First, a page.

A Murder of Crows
by David Rotenberg
Simon & Schuster (2013)
Decker Roberts, the human truth detector, is back in David Rotenberg's second Junction Chronicles novel. After the first novel, which saw his life--bother personal and professional--practically implode. Between the NSA hunting him down to exploit his unique ability and learning his estranged son is dying of cancer, Decker had to contend with a corrupt pharmaceutical executive. Well, he may have solved one problem, but the NSA and his son are still making his life a slow, grinding journey as he tries to stay out of sight from the U.S. government and still find a way to reunite with a son that wants nothing to do with him.
A Murder of Crows sees Decker Roberts conscripted by the NSA, namely Special Agent Yslan Hicks, to help investigate a terrorist attack that saw the death of an entire graduating class at one of America's most prestigious universities. America's best and brightest have been murdered en masse, as well as much of the faculty, and finding those responsible will require finding the truth--Decker's specialty. Trouble is Decker and the NSA aren't exactly on the best of terms, given the disturbing methods by which they've been tracking him and other so-called synaesthates.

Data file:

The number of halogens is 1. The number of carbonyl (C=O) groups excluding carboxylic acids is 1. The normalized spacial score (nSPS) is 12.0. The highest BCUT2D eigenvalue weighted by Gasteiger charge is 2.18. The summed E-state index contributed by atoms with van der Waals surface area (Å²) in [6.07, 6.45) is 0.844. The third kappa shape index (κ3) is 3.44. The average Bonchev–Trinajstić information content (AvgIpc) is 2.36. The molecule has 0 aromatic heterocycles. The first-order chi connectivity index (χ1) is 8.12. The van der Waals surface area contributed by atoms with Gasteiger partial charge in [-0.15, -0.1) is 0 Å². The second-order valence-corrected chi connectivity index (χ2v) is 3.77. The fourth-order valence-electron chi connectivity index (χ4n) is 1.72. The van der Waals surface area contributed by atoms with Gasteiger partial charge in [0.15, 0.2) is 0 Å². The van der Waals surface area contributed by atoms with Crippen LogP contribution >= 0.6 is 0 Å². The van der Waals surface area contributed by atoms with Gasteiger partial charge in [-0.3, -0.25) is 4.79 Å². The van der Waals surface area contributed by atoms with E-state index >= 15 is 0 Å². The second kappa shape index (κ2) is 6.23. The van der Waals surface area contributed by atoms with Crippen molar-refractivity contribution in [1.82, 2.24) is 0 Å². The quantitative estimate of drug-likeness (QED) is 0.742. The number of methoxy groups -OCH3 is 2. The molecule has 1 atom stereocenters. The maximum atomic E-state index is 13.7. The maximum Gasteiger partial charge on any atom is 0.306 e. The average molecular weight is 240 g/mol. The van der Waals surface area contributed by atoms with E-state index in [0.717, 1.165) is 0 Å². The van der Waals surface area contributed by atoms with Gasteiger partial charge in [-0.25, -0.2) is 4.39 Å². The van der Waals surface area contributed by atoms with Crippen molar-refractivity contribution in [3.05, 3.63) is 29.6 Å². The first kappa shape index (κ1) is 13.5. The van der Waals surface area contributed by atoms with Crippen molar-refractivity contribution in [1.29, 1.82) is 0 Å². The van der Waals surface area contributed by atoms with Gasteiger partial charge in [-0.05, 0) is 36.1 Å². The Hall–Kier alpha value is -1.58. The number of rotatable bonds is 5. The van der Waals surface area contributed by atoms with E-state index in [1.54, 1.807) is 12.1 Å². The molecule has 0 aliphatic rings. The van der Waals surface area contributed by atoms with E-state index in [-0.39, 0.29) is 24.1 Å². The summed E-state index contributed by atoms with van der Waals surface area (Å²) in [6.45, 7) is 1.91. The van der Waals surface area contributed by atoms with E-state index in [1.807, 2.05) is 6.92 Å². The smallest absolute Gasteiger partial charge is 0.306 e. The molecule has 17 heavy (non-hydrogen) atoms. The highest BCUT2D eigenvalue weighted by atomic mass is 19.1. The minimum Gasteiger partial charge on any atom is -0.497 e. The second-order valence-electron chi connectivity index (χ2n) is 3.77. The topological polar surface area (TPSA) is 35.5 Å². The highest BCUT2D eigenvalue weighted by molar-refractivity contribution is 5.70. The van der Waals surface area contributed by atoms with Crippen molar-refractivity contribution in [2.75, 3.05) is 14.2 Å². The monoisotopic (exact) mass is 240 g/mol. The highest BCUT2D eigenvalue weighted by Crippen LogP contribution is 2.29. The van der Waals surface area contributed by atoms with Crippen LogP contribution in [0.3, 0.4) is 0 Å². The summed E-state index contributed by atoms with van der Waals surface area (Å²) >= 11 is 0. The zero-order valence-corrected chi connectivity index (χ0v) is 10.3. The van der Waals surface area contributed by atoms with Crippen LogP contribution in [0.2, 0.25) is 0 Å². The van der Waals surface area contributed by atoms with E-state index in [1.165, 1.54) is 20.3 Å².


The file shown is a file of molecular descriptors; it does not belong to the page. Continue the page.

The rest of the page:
Much like the first Junction novel, The Placebo Effect, I was less interested in the thriller aspect of the story than I was with the complex and engrossing relationship between Decker and his son, Seth. I don't tend to go for straight-up globetrotting mystery/thrillers like this--gave The Da Vinci Code a whirl when it was in the limelight, as an example, and just couldn't get into it--but the saving grace to books of this type is when the protagonist's relationships are fleshed out to a great degree. Plus, the abrasive nature of Decker's interactions with Special Agent Hicks came off as particularly well executed--and at times quite humorous.
If I'm to point out the weak spot in the book, I'd likely look to the bomber, who smugly evades detection through the book. His back-story and motivations are believable enough, but too often I found myself envisioning him twirling a mustache. That drops off as the tension mounts in the latter half of the book, but it took a while to really get wrapped up in the actual villains, as Decker's personal life held the most intrigue for me.
If you liked The Placebo Effect then you'll likely love A Murder of Crows. But to fully appreciate it, you'd better go find Placebo Effect and read that first.